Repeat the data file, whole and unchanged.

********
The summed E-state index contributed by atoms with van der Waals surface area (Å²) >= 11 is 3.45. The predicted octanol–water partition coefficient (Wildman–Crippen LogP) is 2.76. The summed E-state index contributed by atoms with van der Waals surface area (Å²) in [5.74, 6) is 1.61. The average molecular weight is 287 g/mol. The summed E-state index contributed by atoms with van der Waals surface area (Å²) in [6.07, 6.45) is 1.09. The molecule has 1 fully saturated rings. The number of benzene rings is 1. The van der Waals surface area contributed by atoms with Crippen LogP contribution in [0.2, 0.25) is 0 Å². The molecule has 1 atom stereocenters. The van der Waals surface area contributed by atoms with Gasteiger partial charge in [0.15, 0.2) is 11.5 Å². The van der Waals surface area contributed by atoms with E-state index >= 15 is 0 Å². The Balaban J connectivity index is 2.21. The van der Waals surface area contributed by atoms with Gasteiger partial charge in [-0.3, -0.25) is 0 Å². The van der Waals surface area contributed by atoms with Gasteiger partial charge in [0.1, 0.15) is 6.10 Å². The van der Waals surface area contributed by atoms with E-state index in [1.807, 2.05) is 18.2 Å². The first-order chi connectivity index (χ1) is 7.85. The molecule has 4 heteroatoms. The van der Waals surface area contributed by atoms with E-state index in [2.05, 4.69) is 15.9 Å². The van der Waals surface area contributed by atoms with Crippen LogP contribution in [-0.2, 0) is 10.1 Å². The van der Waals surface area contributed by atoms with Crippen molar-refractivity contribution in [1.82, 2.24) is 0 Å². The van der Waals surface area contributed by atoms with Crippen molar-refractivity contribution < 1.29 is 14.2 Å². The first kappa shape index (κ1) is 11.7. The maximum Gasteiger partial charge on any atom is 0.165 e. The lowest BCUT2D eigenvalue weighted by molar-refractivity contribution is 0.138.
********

The summed E-state index contributed by atoms with van der Waals surface area (Å²) >= 11 is 3.45. The predicted octanol–water partition coefficient (Wildman–Crippen LogP) is 2.76. The summed E-state index contributed by atoms with van der Waals surface area (Å²) in [5.74, 6) is 1.61. The average molecular weight is 287 g/mol. The summed E-state index contributed by atoms with van der Waals surface area (Å²) in [6.07, 6.45) is 1.09. The molecule has 1 fully saturated rings. The number of benzene rings is 1. The van der Waals surface area contributed by atoms with Crippen LogP contribution in [0.2, 0.25) is 0 Å². The molecule has 1 atom stereocenters. The van der Waals surface area contributed by atoms with Gasteiger partial charge in [0.15, 0.2) is 11.5 Å². The van der Waals surface area contributed by atoms with E-state index >= 15 is 0 Å². The Balaban J connectivity index is 2.21. The van der Waals surface area contributed by atoms with Gasteiger partial charge in [-0.3, -0.25) is 0 Å². The van der Waals surface area contributed by atoms with Gasteiger partial charge in [0.1, 0.15) is 6.10 Å². The van der Waals surface area contributed by atoms with E-state index in [1.807, 2.05) is 18.2 Å². The first-order chi connectivity index (χ1) is 7.85. The molecule has 4 heteroatoms. The van der Waals surface area contributed by atoms with E-state index in [2.05, 4.69) is 15.9 Å². The van der Waals surface area contributed by atoms with Crippen LogP contribution in [-0.2, 0) is 10.1 Å². The van der Waals surface area contributed by atoms with Crippen molar-refractivity contribution in [1.82, 2.24) is 0 Å². The van der Waals surface area contributed by atoms with Crippen molar-refractivity contribution < 1.29 is 14.2 Å². The first kappa shape index (κ1) is 11.7. The maximum Gasteiger partial charge on any atom is 0.165 e. The lowest BCUT2D eigenvalue weighted by molar-refractivity contribution is 0.138.